Two Trees' approach to DUMBO has largely been way beyond real estate development. Walentas has always given much attention to bringing in businesses of 'certain types,' particularly businesses that add cultural character to the neighborhood (see Table 1). In the 1980s, Walentas offered a great deal of space for zero or very little rent to artists who would come and make DUMBO their workplace and home. It is not surprising that over the years many galleries, printing services, design studios, and software businesses have leased offices in DUMBO. Boutique galleries include M3 Projects, 5 + 5 Gallery, Metaphor Contemporary Art, Howard Schickler Fine Art, Paint Gallery, Gale Gates et al., Smack Mellon Studios, and d.u.m.b.o. Arts Center (DAC). More than a dozen printing services firms are also DUMBO tenants. Design studios, such as Four Eyes Production and Sceptre Consulting have added to the artistic or cultural character of the neighborhood. In recent months, several software firms and a couple of business consulting firms have also moved into the neighborhood.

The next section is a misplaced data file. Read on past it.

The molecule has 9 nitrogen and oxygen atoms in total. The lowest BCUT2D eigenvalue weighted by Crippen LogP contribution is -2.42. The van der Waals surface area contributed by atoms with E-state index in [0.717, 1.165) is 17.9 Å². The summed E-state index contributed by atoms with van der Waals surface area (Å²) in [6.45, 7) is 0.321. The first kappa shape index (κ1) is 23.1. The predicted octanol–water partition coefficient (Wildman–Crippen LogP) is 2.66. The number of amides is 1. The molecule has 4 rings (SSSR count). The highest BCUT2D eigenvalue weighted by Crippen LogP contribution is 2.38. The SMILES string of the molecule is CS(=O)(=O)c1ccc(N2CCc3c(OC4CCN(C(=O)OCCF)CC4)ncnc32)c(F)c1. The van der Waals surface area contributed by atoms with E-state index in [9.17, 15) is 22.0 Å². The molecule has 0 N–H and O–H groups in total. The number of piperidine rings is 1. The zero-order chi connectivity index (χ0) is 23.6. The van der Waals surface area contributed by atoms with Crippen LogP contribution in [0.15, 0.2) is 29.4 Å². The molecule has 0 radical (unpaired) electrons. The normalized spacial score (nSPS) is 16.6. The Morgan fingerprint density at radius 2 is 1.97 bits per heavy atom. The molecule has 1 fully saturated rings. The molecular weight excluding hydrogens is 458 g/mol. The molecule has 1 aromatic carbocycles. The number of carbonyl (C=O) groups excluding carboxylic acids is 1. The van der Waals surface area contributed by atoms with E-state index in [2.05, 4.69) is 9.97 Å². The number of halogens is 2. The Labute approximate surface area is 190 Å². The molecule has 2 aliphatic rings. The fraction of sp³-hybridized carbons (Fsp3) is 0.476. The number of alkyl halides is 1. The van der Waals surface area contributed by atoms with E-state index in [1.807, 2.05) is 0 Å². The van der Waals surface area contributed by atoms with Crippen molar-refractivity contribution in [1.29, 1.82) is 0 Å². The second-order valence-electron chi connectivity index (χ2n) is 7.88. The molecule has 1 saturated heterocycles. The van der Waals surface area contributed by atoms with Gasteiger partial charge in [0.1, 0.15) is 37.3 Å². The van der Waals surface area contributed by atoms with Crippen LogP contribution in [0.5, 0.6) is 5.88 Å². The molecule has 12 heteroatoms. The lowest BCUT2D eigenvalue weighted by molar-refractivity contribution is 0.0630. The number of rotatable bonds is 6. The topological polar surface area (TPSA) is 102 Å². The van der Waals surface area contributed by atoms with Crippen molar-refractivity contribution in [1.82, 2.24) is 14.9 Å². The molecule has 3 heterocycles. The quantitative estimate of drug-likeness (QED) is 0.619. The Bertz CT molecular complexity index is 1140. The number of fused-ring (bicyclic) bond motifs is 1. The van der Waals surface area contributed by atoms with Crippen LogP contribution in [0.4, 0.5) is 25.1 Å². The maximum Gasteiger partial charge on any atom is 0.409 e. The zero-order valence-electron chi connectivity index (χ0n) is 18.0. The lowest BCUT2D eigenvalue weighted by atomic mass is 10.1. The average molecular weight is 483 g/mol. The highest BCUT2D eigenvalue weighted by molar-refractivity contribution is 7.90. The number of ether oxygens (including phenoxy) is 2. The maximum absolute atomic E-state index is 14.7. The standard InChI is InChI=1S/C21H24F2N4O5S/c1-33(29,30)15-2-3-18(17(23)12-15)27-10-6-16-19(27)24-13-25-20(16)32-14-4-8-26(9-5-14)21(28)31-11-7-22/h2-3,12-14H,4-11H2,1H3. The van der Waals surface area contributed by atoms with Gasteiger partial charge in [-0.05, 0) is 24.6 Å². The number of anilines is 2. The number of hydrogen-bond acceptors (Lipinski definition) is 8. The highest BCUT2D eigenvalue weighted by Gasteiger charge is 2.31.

Bringing in culturally linked firms as business tenants, Walentas has created an environment that facilitates trade. The design studios can get access to the best and most competitively priced printing facilities. The galleries serve as an important channel to display and sell artworks and new designs to the public. Business consulting and software firms may contribute to all of these businesses in more specialized and/or technical ways. Overall, Walentas' neighborhood design has converted DUMBO into a trade-friendly neighborhood.
Walentas's goal is not merely to facilitate his business tenants. The primary goal is to make DUMBO a vibrant and lively community where employment and entertainment create a synergy. He has been actively involved in organizing a variety of festive events, such as the Egg Hung & Spring Fling, BARGEMUSIC, Summer Film Series, and It's My Park Day (see Table 2). Since DUMBO's buildings are mostly old factory-buildings, adding a residential feeling to the neighborhood is critical. Besides various festive events, developing the Empire-Fulton Ferry Park would go a long way in fulfilling this mission. Attracting gourmet shops also adds an upper-middle class aura to the neighborhood.